joshcrossman's Submission - Entered on 7/17/2015 2:42:00 PM
|Return to Current Rivers Page|
|Skookumchuck Rapids (B.C.)
Avg Gradient 0 fpm
Max Gradient 0 fpm
Play Rating (1-10): 10
|Put In Longitude
|Put In Latitude
|Take Out Longitude
|Take Out Latitude
Gauge Information (Last updated with USGS at )
Access to the Skook is a pretty easy thing. You just drive out to Edgmont which is a small town on the North East tip of the SunShine Coast. Once you are there head over to the Egmont Marina.
Parking for the putin can cause problems depending on where you go and who you know. If you park in the general stores parking lot you will create some problems for yourself for Sure. There is also a small gravel lot just above the Marinaís Public use dock where you can park for a fee. There is public parking right at the trailhead, be sure not to drive down the trailhead road, for private use only, they will tow.
The skook can be accessed two different ways. Some people choose to hike in on a 2 mile long trail, others like to paddle in on a 1.2 mile paddle. Paddling is faster but requires more attention to the tide tables. Paddlers should only head out 30 minutes prior to the Slack Tide. In other words begin your paddle as the Ebb tide is dying down. You will have to fight a little current, but it is not that bad.
The take out is obviously the same as the Put In. You can hike back out or paddle to the marina. If you paddle you will have to work to get around a few of the coves that have a good amount of current coming in.
The skookumchuck narrows boasts the fastest tidal currents in the world, and although I can not verify it, I do believe it.
Run Description [Season: Year Round]
Now thereís quality. Iíd heard all kinds of stories about the skook. Been told all about the scary stuff down stream. The crowd in the eddy. The wave... but nothing prepared me for the quality of experience.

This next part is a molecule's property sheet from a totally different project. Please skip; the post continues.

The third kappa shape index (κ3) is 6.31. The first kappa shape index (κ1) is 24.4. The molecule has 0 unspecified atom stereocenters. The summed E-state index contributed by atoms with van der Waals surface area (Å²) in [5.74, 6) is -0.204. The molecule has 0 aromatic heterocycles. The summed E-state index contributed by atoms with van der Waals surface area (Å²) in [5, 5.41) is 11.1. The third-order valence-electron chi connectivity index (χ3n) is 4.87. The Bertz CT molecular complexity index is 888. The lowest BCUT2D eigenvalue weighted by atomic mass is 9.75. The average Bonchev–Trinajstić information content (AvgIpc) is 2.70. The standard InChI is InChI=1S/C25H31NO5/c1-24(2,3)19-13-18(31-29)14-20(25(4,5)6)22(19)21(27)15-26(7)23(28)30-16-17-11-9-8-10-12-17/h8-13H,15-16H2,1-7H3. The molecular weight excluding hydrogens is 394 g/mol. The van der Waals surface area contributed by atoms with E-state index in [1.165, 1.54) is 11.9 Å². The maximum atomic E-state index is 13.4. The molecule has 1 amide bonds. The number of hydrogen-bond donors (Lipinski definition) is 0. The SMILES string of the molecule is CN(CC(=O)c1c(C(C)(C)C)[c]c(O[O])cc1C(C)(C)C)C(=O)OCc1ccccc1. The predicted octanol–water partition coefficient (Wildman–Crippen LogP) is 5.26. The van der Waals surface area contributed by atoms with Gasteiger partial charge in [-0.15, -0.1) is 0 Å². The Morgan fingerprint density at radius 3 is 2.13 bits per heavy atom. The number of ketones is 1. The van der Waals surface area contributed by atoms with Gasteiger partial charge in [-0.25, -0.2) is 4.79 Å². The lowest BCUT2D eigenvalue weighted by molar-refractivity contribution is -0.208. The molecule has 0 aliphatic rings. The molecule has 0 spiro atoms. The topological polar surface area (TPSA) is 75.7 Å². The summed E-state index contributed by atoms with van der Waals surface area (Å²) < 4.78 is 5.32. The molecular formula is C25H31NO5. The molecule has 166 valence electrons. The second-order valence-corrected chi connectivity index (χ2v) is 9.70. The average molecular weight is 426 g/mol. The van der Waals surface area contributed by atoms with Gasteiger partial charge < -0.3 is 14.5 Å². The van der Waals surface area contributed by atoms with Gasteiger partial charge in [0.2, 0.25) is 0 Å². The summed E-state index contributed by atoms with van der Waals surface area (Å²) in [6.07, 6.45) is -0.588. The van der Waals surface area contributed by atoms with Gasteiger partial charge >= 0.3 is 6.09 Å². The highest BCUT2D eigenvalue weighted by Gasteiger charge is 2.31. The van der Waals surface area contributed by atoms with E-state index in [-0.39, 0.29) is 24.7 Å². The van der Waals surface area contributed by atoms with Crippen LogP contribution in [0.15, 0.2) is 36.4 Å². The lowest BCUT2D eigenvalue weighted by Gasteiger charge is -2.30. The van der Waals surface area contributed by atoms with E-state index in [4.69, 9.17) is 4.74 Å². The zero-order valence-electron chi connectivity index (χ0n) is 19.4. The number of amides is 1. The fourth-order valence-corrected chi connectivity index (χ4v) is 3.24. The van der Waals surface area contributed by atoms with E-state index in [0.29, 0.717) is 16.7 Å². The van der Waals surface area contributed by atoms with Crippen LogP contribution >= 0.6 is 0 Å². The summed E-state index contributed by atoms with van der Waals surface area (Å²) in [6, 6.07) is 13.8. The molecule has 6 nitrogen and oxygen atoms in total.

Maybe itís being in another country where a ferry ride drops one off on a pennisula connected to the mainland, but where no road can go. Think of it... just west of the Ashlu sits Skook. Yet from Squamish itís down and around.
OK, so Iíve made two trips to the place in the last 4wks (iíve still got sea water rattling around in my head). I will now think of my kayaking life as pre and post skook. For all that have never tried the ride. Fear not. Itís a very forgiving place (yet can be quite intimidating). Just donít swim, unless your desire for swimming is all consuming. That said, if one does swim it is not the end of the world, just the end of your session. I watched a vancuver kanuck swim after some weak and probably tired attempts at rolling. His buddy was kind enough to spend the next 45 min sorting through the mess. The paddler managed to ride out the swirlies and get back into his boat while on tour- a feat. I watched some from the shore, not pretty as one who has been there to see the tour might imagine.
So being on schedule is very important. You do not want to miss that ferry ride if you are planning on surfing that day. Plan at least an 1.5 hr of driving from the terminal to the marina. Slow going through towns and curvy roads in rain. Jon and I missed the ferry ride home and sat at the terminal shooting the breeze for the following two hours. We were just glad we didnít miss the ferry ride into the pennisula on the day we came. Playing on the rocks in Squamish might make you late. Then, thereís the 45m paddle in. Watch for Sea lions.